Two months ago, after listening to .NET Rocks! show with Daniel Simmons, I was really curious to learn more about ADO.NET Entity Framework (EF). As part of my learning I was ready to write a tutorial on how to get started with this framework. However there were no tools available at the time and with instructions on how to manually edit XML files the article turned very long, and quite frankly looked very boring. Hence I decided to postpone publishing it and wait for the tools to came out.
This week Microsoft released ADO.NET Entity Framework Beta 2. You can find the complete release notes on the ADO.NET Team Blog so I won’t repeat it here. What’s more important we finally get the first CTP of Entity Framework Tools. So now I have all the pieces to attempt to write my tutorial again.
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Microsoft went a long road to get into the ORM space starting with ObjectSpaces, then WinFS and now LINQ and Entity Framework. For those interested in the full story here is nice article from one of the authors. Even though I'm by no means an ORM expert, I've worked before with number of both commercial and open source systems falling into this category.
According to ADO.NET team Entity Framework is much more then just another ORM tool. The aim here is to solve a more generic problem of mapping conceptual model to application logic which is prevalent not only in storing programming objects but also in such areas as data replication, remoting and reporting. Which EF you maintain a single conceptual model of your domain objects (called entities here) that can be later mapped and reused with other representation.
To learn new technology I usually develop a sample project so I have some well defined goal to achieve. This time again I choose to work with the PetShop 4.0 sample application. I prefer this sample for several reasons:
- It contains existing entity model, so nice thing to try would if the whole data access code can be replaced with EF.
- The application uses four databases in total, so it would test how to map the entity model to multiple data sources.
- It is relatively simple and I worked with it before when learning CAB.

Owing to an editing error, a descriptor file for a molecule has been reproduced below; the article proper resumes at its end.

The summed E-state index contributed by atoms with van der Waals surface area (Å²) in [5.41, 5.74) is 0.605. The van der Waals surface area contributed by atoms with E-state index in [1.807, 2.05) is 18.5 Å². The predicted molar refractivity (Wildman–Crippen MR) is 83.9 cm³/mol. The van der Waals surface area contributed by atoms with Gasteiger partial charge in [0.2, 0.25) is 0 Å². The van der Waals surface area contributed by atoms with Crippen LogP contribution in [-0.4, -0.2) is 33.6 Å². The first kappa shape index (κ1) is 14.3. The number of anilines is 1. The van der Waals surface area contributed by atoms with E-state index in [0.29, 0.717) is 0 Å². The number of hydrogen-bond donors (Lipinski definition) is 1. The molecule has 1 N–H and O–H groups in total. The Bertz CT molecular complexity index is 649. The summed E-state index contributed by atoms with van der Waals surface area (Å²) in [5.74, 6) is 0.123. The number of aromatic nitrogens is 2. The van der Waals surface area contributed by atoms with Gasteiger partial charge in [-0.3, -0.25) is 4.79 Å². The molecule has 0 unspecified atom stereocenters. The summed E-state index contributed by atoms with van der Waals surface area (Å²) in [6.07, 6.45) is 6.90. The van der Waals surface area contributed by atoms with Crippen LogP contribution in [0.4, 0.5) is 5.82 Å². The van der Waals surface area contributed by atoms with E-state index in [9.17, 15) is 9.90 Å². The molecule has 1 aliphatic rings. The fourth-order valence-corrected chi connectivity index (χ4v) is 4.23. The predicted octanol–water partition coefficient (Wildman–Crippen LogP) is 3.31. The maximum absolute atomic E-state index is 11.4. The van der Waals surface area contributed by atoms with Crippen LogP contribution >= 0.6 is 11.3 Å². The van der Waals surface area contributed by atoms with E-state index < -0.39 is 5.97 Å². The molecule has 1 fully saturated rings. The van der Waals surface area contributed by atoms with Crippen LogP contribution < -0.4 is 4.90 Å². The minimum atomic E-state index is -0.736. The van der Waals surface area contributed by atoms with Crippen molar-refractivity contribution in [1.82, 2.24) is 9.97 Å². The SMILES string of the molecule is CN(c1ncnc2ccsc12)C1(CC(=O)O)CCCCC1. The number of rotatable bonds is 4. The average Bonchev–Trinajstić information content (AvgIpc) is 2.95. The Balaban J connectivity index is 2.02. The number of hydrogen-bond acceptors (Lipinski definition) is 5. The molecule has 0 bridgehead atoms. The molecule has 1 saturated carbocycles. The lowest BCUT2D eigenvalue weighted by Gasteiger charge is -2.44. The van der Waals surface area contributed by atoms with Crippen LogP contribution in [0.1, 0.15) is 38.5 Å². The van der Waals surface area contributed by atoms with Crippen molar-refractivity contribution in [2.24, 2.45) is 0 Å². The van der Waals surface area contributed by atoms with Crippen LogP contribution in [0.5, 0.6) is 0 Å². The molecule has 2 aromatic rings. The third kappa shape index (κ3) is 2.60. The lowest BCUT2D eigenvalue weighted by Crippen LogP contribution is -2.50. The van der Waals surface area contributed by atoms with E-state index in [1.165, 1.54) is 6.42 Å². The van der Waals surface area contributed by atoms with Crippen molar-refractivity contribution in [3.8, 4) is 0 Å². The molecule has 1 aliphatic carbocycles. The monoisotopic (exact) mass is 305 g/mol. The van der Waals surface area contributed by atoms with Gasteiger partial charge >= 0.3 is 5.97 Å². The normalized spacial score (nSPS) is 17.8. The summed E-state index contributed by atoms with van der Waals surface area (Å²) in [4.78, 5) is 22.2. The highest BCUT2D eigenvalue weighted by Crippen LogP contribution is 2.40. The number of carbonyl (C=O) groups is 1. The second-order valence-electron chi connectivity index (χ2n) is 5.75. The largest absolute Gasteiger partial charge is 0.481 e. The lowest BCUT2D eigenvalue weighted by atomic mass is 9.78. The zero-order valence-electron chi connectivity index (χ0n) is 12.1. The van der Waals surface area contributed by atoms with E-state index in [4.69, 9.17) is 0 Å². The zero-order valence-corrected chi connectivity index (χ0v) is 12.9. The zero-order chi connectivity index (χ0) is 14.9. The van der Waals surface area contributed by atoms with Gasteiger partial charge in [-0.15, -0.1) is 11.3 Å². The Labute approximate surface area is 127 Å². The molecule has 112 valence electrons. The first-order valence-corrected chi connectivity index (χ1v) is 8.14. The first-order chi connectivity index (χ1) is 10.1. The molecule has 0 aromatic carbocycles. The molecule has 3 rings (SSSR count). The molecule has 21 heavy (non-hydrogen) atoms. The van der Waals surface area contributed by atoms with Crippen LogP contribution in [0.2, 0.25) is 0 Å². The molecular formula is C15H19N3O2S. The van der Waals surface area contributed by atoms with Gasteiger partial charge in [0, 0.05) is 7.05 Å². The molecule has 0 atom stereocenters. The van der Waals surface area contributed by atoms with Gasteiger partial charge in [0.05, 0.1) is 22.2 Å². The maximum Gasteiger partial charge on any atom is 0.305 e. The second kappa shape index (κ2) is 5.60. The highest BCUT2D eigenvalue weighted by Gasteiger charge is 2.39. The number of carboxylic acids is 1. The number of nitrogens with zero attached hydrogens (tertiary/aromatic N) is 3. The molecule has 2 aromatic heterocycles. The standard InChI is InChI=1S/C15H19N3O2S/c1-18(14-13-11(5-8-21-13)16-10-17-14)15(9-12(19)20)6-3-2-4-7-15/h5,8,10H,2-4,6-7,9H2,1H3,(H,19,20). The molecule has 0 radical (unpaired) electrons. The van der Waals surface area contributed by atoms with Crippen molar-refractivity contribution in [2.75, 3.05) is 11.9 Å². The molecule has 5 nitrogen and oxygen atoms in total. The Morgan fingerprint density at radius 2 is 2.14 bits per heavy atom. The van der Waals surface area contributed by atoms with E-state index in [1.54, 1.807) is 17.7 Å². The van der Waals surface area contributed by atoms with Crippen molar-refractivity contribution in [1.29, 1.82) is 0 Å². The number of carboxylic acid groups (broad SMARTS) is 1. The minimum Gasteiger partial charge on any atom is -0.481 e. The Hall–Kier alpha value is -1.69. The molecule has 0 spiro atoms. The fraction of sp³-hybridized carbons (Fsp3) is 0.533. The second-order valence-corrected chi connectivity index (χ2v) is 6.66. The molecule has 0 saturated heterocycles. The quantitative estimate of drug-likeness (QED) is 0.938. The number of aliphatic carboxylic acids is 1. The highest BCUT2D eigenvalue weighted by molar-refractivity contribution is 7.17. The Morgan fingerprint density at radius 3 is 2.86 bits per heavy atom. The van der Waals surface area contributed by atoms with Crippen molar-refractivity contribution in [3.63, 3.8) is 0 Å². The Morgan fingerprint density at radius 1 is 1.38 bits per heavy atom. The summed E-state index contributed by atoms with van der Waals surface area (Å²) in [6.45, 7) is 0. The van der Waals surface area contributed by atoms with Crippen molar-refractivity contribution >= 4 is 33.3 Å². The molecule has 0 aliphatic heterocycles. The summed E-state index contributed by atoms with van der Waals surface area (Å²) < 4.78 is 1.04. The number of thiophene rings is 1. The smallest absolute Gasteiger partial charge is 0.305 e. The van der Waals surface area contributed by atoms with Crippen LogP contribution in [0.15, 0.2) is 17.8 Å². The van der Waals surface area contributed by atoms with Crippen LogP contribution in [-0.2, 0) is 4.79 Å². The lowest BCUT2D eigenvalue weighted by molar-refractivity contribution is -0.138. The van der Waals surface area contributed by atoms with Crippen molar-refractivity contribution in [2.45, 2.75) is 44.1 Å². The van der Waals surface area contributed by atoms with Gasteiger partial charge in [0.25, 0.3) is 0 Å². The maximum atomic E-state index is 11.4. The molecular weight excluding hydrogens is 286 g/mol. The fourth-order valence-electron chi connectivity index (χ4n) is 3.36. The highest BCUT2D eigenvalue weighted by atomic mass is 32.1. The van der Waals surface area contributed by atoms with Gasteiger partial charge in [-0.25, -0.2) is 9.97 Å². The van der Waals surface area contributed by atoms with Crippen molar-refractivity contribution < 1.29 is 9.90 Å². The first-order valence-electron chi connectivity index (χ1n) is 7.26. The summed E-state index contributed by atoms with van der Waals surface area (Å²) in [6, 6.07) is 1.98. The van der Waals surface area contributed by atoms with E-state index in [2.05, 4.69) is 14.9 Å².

Besides Northwind and Adventure Works are already mapped as EF samples so it would be no fun in using them.
Step 1. Generating entity model from database
Working with Entity Framework involves creating three schemas for your data:
1. Conceptual Schema (CSDL) — represents the conceptual model of your data, that is entities and their relationships (in current version this maps 1:1 to the generated object model).
2. Storage Metadata Schema (SSDL) — describes the representation of your data when its stored in the database (or other storage media).
3. Mapping Specification (MSL) — as you can already guess this one describes how to map data from one of the above schemas to the another.
All three are now defined as part of single XML document that will be part of your project (edmx).
The normal workflow for Entity Framework should start with first creating the concept model of entities and then work the storage and mapping schemas from there. However in many cases you will be working with existing applications, so it would be more convenient to start from the database schema instead. This release of EF targets this "data first" scenario with the EDM Wizard built in Visual Studio.
As I said before PetShop uses four databases: product inventory, orders, and two for ASP.NET users and profiles. For now I will concentrate on the first one. So to begin with let's see how this database looks like:
As you see this database is extremely simple: each category has multiple products, that in turn hold multiple items. Each product item points to its supplier and there is additional table that holds current inventory count.
Okay, I'm ready to create the entity model. First I've created a new C# class library project, and then from the Add New Item dialog selected the ADO.NET Entity Data Model template. This starts the Entity Data Model Wizard where in first step we select either to generate model from database or to create empty one:
After selecting the first option we go to the next step when we need to specify the connection string to our database:
Note that the connection string used by the EF besides the typical settings for ADO.NET also contains paths to all three schema files.
In the last step we can select which tables, views and stored procedures should be included in the generated model (in this case I want to include all tables besides the AspNet_SqlCacheTablesForChangeNotification). We can also specify the namespace for the generated classes:
After pressing the Finish button the wizard generates the entity model (the PetShopModel.edmx file) and adds all required references to the project. In the previous version the wizard didn't worked very well and you'd had to use the command line tool called EDM Generator (edmgen.exe) to get these files. This time things changed for good so lets look at what was generated.
When we open this file from the Solution Explorer we can finally see our enities inside the EDM Designer (click on image to enlarge):
Notice that although this model looks very similar to the database model shown earlier it actually shows entities not tables. So besides the scalar properties that are mapped to the table columns we also have the navigational properties mapped to table relationships. There is also a new tab next to the Solution Explorer called Entity Model Browser that displays the structure of the model. We can see here that this model includes both the conceptual (entity) and storage schema. Finally at the bottom we see new window titled Entity Mapping Details that displays how the two schemas are mapped.
In the second part I will look at how we can modify the generated model to align it with our concept model and at the same time learn how to use this designer. Stay tuned!